Are you looking for dan dan mian? Because everybody knows where to get the best dan dan mian — or at least they did until Chuan Yu Noodle Town, the tiny, sticky-table dive that specialized in the stuff, abruptly shut down around the first of the year. Dan dan mian, of course, is on the menu of any restaurant with even vague pretensions toward Sichuan cuisine — a simple, intensely flavored dish of noodles heaped with dried chile, pickled mustard, fried peanuts and a bit of vinegar. There is almost always a handful of crumbled pork in the bowl — it is the soul of the dish — but most places, even the hard-core ones, will leave it out if you ask them to. Sesame paste? Probably, although it is pretty much optional.

I like dan dan mian dialed up to 11, reddened with tons of oily chile sludge and zapped with enough fresh Sichuan peppercorns to leave my gums numb for a week, but there is a lot to adore about the dish even if you don't want to emerge feeling as if you've visited Odin's dentist's office. (What does Odin know about dan dan mian? His idea of a good time probably runs more toward lutefisk and mead.)

Chuan Yu's dan dan mian was everything I wanted in a bowl of noodles. Then, unaccountably, it was gone.

There is a lot of churn among San Gabriel Valley restaurants, where veterans have watched certain locations turn over half a dozen times in the last 15 years, and have seen some restaurants pop up in such random new locations that it seems as if they are attached to vast underground rhizomes stretching 20 miles from Monterey Park to Rowland Heights.

You can find a lot of places serving dan dan mian — Chuan Yu wasn't irreplaceable, like the Islamic-Chinese cooking at the former Tung Lai Shun or the Yangzhou-style dumplings at the old Silver Wing. The loss was more of a bummer than a tragedy. Somehow we motored on.

So when my friend Louise took me a few weeks ago to Lucky Noodle King, a slightly larger sticky-table Sichuan dive next to a restaurant famous for its version of Taiwanese sweet-potato porridge, I wasn't expecting much more than a plate of dumplings and some fried chicken, maybe some spicy eggplant. I think Louise was most excited about a big poster of Chairman Mao — which had been taken down by the time I got there — and the spicy beef noodle soup. (Louise will always get the spicy beef noodle soup. It's kind of her thing.)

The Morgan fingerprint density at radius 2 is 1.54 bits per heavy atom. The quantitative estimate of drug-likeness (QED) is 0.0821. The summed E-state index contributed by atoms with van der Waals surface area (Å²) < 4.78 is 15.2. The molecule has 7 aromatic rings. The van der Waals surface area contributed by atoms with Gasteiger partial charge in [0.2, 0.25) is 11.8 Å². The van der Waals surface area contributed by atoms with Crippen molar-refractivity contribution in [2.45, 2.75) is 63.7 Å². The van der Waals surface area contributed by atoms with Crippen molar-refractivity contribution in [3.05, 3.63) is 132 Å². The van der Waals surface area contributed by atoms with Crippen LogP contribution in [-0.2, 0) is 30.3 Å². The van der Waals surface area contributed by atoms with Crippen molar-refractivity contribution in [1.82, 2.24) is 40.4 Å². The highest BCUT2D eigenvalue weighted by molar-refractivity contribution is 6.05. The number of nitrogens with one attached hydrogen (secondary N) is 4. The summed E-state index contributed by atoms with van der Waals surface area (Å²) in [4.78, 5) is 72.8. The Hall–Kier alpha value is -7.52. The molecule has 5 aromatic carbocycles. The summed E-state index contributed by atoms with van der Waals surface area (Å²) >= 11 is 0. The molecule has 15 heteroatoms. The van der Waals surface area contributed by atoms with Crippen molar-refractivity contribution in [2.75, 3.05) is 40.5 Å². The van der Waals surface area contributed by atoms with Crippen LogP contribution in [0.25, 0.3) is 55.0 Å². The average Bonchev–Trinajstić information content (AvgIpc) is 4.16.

The Chongqing-style chicken was kind of mediocre, actually, fried at too low a heat. I liked a dish called “crazy flavor eel,” small lengths of filet crisped in oil and dusted with an abundance of Sichuan pepper, although the main sensation was sweetness. There were pot stickers. There was a plate of giant, wrinkly, reconstituted fava beans sauteed with garlic and chile.

How did I end up with Yangzhou fried rice? I'm not even sure. But carrying it to the table was the woman I remembered as the proprietor of Chuan Yu; her husband peered out from the kitchen. And within a few seconds, I was looking down at a magnificent bowl of dan dan mian — the very bowl I'd been yearning for, but even better, because it was made with what seemed to be fresh noodles instead of dried, a bowl whose slippery, living texture was finally as intriguing as its 220-volt taste.

Chuan Yu hadn't really closed — it had expanded into a larger space a couple miles to the east.

In the next several visits there were a chile-reddened “fagara pot” of fish, beef and shrimp that cried for more Sichuan pepper, and a plate of cold, poached chicken with enough Sichuan pepper to stun a water buffalo; a spicy dish of shredded pork stir-fried with batons of dried tofu, and a mild dish of garlic tops sauteed with salty, house-smoked Chinese bacon; Sichuan wonton scarlet with chile oil, and slithery, translucent Chengdu-style rice noodles with sour pickled cabbage. The twice-cooked pork — bacony slivers of chile-rubbed belly stir-fried with vegetables — was wonderful; steamed, sliced pork belly draped over a mash of rice and pungent fermented vegetables may have been even better.

And the last time I was in, the Chong-qing fried chicken was nearly as good as I'd ever had: buried in a fragrant hillock of fried dried peppers and nearly vibrating, like the magic crocodile tongues in James and the Giant Peach, with the happy tingle of Sichuan peppercorns. If I hadn't been sober at the time, I could have sworn that I saw the crunchy little nuggets wriggling deeper into their vermillion mountain of heat.

LUCKY NOODLE KING: 534 E. Valley Blvd., San Gabriel | (626) 573-5668 | Open daily 10 a.m.-9:30 p.m. | Cash only | No alcohol | Difficult lot parking | Takeout | Noodles $4.50-$6.30; hot pots $9.99-$12.99; hot dishes $6.99-$12.99 | Recommended dishes: dan dan mian; cold chicken with chile; steamed, sliced pork belly; twice-cooked pork.

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